Above are a few designs from the energy bath session. I had brought some backgrounds ready prepared with me – where I used pink ink sprayed through a doily. I used a mixture of pen and ink mandalas, neocolours and oil pastel to create the other effects. 

We chanted about the elements. (I wandered into the village one morning and found a shop selling primary coloured papers and oil pastels. These new supplies lent themselves very well to more paper doll mandalas) 


Then I had a very strange experience meditating looking into Jon’s left eye. It felt like everything else fell away except his eye. I got annoyed when he blinked because it broke the sensation. It felt like I didn’t know him at all and that the whole universe was some how available in his murky green eye. ( he he he) 

More Movement Medicine dancers this time in Orange 

Over the past 6 months I have made so many different mandalas that sometimes I don’t know what to do with them. I had been wanting to work with my movement medicine dancing ladies some more. So yesterday I made loads of cut out dolls. 

I was very amused about 30 minutes in,  that I needed to make the images stand out more – the colours were too samey or the patterned mandalas meant that the dancers got lost on the similar coloured backgrounds. 

An orange frenzy ensued which was very therapeutic and got my creative juices going. I had thought I was a bit stuck because I hadn’t danced for a week. 


I made some smaller templates so that I can cut circles of joined dancers – the idea of them all being connected appeals. Catherine ( http://catherinewright.co.uk/workshops/) mentioned us all being joined by a gold thread last session – but I can’t quite get my head around how that would fit visually within this work  – there is so much colour and pattern going on- they feel more like a  ‘5 Rhythms’  Chaos session (https://www.5rhythms.com/). I think I must have had Matisse’a ‘The dance’ going on somewhere in my head too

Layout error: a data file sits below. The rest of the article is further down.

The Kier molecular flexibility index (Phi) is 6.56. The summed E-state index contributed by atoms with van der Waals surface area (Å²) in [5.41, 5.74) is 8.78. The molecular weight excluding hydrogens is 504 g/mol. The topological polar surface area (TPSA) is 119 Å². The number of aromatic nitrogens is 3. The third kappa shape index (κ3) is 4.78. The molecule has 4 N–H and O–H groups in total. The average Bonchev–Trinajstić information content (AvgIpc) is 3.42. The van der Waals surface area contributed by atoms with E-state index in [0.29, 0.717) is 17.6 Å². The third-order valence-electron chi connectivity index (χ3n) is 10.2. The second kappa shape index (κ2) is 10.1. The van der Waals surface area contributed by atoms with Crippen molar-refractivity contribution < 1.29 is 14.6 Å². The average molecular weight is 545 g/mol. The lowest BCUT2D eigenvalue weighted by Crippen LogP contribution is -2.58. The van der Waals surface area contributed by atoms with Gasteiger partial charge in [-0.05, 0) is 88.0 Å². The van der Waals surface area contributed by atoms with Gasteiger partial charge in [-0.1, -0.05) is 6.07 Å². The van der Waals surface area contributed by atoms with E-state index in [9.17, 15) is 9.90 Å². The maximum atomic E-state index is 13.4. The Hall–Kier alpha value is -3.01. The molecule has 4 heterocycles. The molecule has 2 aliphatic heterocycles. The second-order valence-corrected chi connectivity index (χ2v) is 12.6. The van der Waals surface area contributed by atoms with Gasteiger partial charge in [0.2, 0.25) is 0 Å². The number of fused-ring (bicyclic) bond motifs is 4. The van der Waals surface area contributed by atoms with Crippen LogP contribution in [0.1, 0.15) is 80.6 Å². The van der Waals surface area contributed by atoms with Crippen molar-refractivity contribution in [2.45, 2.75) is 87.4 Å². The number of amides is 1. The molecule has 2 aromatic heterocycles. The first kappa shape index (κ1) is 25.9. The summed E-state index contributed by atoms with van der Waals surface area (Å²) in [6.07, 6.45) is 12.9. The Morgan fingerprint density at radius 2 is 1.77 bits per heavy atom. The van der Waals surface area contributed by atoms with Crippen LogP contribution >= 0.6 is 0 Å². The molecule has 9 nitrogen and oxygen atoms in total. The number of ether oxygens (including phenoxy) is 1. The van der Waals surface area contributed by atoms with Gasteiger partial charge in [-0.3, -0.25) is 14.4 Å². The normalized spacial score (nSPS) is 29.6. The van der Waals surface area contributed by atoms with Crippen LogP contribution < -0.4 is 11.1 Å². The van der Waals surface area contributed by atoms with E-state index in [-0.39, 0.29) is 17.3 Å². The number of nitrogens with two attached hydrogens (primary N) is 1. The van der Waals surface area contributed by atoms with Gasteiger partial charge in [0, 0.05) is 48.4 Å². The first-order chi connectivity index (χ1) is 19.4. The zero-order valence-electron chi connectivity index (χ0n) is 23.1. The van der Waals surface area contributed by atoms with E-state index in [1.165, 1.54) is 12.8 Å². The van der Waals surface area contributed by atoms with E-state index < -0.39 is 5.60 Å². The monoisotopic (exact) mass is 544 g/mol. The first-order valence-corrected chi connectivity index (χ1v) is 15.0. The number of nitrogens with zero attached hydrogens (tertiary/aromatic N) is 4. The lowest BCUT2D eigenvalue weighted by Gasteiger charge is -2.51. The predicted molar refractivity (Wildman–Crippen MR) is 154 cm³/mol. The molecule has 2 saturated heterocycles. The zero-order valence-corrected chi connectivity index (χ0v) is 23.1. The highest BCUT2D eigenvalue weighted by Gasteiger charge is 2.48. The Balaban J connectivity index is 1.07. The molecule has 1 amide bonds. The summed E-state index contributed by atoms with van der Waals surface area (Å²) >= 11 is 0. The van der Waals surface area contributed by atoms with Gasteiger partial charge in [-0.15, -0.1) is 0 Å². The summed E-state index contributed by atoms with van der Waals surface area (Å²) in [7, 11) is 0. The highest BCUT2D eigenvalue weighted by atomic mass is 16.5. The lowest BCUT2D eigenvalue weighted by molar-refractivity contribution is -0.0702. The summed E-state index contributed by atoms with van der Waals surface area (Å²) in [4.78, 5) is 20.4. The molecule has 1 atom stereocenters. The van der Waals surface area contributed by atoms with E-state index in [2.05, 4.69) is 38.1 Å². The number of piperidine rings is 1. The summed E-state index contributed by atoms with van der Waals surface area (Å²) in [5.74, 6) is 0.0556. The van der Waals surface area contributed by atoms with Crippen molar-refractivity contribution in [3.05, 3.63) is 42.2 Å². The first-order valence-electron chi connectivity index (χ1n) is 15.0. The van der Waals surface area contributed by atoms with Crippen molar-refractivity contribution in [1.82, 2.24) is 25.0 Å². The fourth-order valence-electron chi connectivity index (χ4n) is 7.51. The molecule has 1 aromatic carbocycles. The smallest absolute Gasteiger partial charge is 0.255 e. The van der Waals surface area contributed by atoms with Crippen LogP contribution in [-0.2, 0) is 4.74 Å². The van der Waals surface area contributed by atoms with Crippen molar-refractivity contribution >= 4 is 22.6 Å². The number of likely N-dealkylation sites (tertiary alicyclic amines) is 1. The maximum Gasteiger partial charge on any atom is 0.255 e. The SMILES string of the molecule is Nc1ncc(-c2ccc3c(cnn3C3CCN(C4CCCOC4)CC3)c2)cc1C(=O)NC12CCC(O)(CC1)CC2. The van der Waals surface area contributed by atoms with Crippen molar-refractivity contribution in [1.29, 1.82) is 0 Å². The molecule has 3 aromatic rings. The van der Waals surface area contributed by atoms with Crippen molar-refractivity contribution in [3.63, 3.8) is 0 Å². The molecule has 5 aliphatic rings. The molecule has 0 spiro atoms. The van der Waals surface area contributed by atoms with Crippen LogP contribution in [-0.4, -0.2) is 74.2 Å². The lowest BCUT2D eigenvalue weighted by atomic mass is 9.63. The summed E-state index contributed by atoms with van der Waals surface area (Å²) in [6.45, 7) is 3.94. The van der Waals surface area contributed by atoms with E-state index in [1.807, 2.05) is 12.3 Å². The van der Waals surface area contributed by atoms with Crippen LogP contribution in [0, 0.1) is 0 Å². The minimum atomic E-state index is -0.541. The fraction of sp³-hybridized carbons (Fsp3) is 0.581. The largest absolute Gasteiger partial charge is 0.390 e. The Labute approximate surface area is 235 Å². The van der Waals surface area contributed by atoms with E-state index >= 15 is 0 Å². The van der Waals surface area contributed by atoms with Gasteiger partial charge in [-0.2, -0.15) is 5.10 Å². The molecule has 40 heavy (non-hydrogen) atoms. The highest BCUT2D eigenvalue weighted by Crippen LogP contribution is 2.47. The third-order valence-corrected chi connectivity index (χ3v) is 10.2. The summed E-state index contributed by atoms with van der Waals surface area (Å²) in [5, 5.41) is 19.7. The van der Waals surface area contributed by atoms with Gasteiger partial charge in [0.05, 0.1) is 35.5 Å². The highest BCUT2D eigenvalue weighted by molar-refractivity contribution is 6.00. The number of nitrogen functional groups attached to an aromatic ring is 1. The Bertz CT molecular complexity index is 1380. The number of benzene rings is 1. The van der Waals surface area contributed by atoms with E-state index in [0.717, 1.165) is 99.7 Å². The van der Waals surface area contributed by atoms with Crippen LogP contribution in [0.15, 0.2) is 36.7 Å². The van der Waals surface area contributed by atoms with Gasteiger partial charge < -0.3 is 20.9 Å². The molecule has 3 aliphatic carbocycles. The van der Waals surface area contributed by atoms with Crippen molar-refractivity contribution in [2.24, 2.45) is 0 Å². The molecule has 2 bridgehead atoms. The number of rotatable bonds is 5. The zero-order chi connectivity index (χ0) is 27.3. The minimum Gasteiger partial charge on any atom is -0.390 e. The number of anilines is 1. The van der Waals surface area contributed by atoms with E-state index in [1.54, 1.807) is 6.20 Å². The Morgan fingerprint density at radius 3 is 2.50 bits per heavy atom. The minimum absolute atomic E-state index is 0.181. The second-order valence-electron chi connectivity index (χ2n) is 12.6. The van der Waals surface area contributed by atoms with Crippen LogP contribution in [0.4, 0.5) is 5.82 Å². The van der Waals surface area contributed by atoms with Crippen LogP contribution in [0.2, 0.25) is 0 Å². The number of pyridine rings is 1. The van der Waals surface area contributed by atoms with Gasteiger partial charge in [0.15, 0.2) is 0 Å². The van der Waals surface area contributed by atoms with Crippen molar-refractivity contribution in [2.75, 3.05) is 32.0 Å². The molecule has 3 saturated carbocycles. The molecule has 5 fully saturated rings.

https://www.hermitagemuseum.org/wps/portal/hermitage/digital-collection/01.+Paintings/28411/?lng=


I love complimentary colours and the circles of dancers fit in with my mandalas – it’s all a bit bonkers colourwise – I enjoyed scrawling in blue oil pastel over the finished collages , but I think some of the more simple ones are very effective.


I produced some single dancers for some A5 pieces I had in my stash – I think maybe I should draw these figures individually. 

Movement medicine inspired artmaking 

Over the weekend I participated at a movement medicine workshop. It was called ‘This being human’ and was facilitated by Catherine Wright. 

http://catherinewright.co.uk/

During a meditation about the tree of life I had this really clear image in my head of a human figure as a tree trunk with a black heart or hole where the heart should be. I have had a tight chest recently and palpitations as menopausal symptoms. I danced the feeling out. I am aware of being in touch with my head and my stomach – but there is a numbness where my heart is. 

During the workshop we worked with a poem by  Rumi called ‘ The Guest House’ 

This being human is a guest house.

Every morning a new arrival.

A joy, a depression, a meanness, 

some momentary awareness comes 

as an unexpected visitor. 

Welcome and entertain them all! 

Even if they’re a crowd of sorrows, 

who violently sweep your house 

empty of its furniture, 

still, treat each guest honourably. 

He may be clearing you out 

for some new delight. 

The dark thought, the shame, the malice, 

meet them at the door laughing, 

and invite them in. 

Be grateful for whoever comes, 

because each has been sent 

as a guide from beyond.

We did an exercise on Saturday where we welcomed a ‘guest’  and worked with a partner – talking, witnessing and using dance. I chose the idea of ‘disappointment’.  As I danced I became aware that I was relieving ‘something’  but it wasn’t disappointment. So I chose to revisit my confusion on Sunday. 

I am still unable to verbalise what is exactly present but I realised with relief that the hole is not black or vacant but a conduit that is not to be frightened or scared of. 

I needed to revisit this experience today through art making. 

Sketches for  ‘a black heart’ – I wrote in my journal ‘ figure rooted but with a hole where the heart should be’ 

 As I was dancing , holding my heart or the feeling of my hands up to my chest was important – drawing hands that don’t look like claws or sausages is always a stretch of my ability – I also needed the tree/body to be a real rounded shaped woman  

Conduit / portal heart sketch – there was such a sense of relief at the realisation that what was going on felt like a portal. As I was at a dance session it was important that I tried to convey movement. 

Black heart – in my head the tree trunk / body was red – the background is newspaper that I used as  protection paper. It is advertising a film and it has amused me that my figure could also look a bit like an ‘Oscar’ there is no way I would offer to be the mouldy for any figurine 😂😂😂😂 


Conduit/portal heart